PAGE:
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Blog Archive


Intro Astronomy Class 5: Venus (continued) and Mars

Posted by Bruce Betts on 2014/03/06 10:49 CST

Continue exploring Venus and begin looking at Mars in this video of class 5 of Bruce Betts' Introduction to Planetary Science and Astronomy class.

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A new map of Mars from some pretty old data

Posted by Emily Lakdawalla on 2014/03/04 11:46 CST | 3 comments

The United States Geological Survey recently issued an improved version of the Viking color map of Mars. This 40-year-old data set still provides the prettiest global-scale map of the planet.

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A Spin Through the Inner Solar System

Posted by Bill Dunford on 2014/02/24 09:57 CST | 1 comments

Animated maps of the planets show the spheres in motion.

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Noachian, Hesperian, and Amazonian, oh my! --Mars' Geologic Time Scale

Posted by Emily Lakdawalla on 2013/10/25 04:32 CDT | 3 comments

The Martian Geologic Time Scale is a lot more complicated than the Moon's.

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Mars, Old and New: A Personal View by Bruce Murray

Posted by Jennifer Vaughn on 2013/09/03 06:07 CDT | 1 comments

An interview with Bruce Murray from 2001 about his perspectives on Mars science and exploration: past, present, and future.

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A Different Angle on Mars

Posted by Bill Dunford on 2013/03/25 11:53 CDT

A new slant on Martian landscapes from Mars Global Surveyor.

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Book Review: The International Atlas of Mars Exploration, by Phil Stooke

Posted by Emily Lakdawalla on 2012/10/12 04:31 CDT | 3 comments

I've been waiting for the publication of this book for years. Phil Stooke's International Atlas of Mars Exploration, just published by Cambridge University Press, is an exhaustively awesome labor of love, chronicling the first five decades of Mars exploration in pictures, maps, and facts.

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Mars Exploration Family Portrait

Posted by Emily Lakdawalla on 2011/11/23 12:26 CST | 1 comments

Jason Davis put together this neat summary of the checkered history of Mars exploration.

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Bringing MOLA altimetry tracks into Google Mars

Posted by Emily Lakdawalla on 2010/08/27 05:02 CDT

I've had a fun morning of noodling around learning how to write KML files, and have produced one for Google Mars that shows you all of the Mars Orbiter Laser Altimeter tracks that cross the area Opportunity has driven through already, as well as the area of Endeavour crater.

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One month, one journal, so many missed space stories!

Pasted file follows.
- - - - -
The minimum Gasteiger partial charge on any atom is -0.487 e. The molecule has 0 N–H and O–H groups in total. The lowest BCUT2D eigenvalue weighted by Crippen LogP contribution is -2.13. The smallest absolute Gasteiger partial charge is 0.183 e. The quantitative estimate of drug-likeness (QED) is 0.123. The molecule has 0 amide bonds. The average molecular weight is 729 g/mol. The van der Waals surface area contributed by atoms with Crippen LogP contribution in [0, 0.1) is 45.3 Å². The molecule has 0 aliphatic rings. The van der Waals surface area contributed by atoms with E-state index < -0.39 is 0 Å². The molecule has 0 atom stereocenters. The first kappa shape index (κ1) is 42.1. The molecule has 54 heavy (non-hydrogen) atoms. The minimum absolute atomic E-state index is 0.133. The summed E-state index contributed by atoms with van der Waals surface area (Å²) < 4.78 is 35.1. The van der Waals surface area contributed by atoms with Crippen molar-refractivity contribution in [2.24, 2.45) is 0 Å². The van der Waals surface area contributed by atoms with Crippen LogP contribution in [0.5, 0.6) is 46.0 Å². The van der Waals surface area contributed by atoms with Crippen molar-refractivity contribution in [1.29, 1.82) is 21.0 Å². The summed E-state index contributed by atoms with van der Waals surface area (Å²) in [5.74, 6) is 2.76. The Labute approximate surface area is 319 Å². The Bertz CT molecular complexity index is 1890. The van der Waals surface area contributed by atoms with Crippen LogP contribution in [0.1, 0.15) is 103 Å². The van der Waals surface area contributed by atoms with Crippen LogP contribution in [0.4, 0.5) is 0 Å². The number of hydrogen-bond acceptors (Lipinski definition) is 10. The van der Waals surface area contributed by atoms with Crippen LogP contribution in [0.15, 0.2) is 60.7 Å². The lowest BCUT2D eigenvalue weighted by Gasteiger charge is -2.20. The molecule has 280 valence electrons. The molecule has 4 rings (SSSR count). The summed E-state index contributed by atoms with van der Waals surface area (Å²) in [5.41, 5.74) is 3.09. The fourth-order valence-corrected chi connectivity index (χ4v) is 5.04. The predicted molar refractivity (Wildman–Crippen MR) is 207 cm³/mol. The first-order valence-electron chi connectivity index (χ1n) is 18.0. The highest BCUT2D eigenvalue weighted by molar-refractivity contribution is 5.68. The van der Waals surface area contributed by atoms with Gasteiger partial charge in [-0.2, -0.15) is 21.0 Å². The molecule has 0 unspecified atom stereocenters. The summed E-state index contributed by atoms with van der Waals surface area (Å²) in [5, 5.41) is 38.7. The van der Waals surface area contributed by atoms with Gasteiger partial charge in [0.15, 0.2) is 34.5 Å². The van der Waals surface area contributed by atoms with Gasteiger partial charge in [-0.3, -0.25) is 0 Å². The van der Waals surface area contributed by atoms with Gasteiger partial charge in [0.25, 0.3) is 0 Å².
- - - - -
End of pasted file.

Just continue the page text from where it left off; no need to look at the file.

Posted by Emily Lakdawalla on 2010/06/24 10:53 CDT

Or: Emily reads you the table of contents of Icarus.

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Big hunks of carbonate rock on Mars at last

Posted by Emily Lakdawalla on 2010/06/10 04:33 CDT

Carbonate rocks should be all over Mars. But it's been hard to find carbonates—surprisingly so.

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Find pics and track the rovers in Google Mars

Posted by Emily Lakdawalla on 2010/02/11 05:28 CST

I think a goodly proportion of you readers have already figured this out for yourselves since it was launched last March, but I didn't download and install it until last weekend, so this is new to me: Google Mars is awesome.

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Your chance to shoot your own high-resolution pictures of Mars

Posted by Emily Lakdawalla on 2010/01/20 11:48 CST

The HiRISE public suggestion tool, called HiWish, is a Web site that allows you to log in and select a spot on Mars as a suggestion for where the HiRISE instrument should take an image.

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Buttoning up the Mars Orbiter Camera science investigation

Posted by Emily Lakdawalla on 2010/01/15 04:21 CST

The science team for Mars Orbiter Camera, or "MOC" (pronounced "mock") has just published a paper that attempts to summarize an investigation that spanned more than two decades.

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Mapping Mars, now and in history

Posted by Emily Lakdawalla on 2009/02/26 04:23 CST

Planetary cartographer Phil Stooke has been working on a cool project to compose and compare maps of Mars that show how we saw the planet throughout the Space Age.

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Why is only half of Mars magnetized?

Posted by Emily Lakdawalla on 2008/10/24 09:21 CDT | 1 comments

An article in the September 26 issue of Science neatly explains why only the southern half of Mars is strongly magnetized.

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White Rock through the ages: Mars Global Surveyor (1997-2006)

Posted by Emily Lakdawalla on 2008/02/22 11:24 CST

We first spotted the strange bright feature colloquially known as "White Rock" in Mariner 9 images from 1972, and revisited it, without learning much more, in Viking images from the late 1970s.

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Martian Orbiter Takes Pictures of Neighboring Crafts Passing By

Posted by Amir Alexander on 2005/05/19 07:20 CDT

During April 2005, the Mars Global Surveyor happened to pass relatively close to Odyssey and Mars Express. What resulted were remarkably clear pictures of human-made spacecraft orbiting and alien world.

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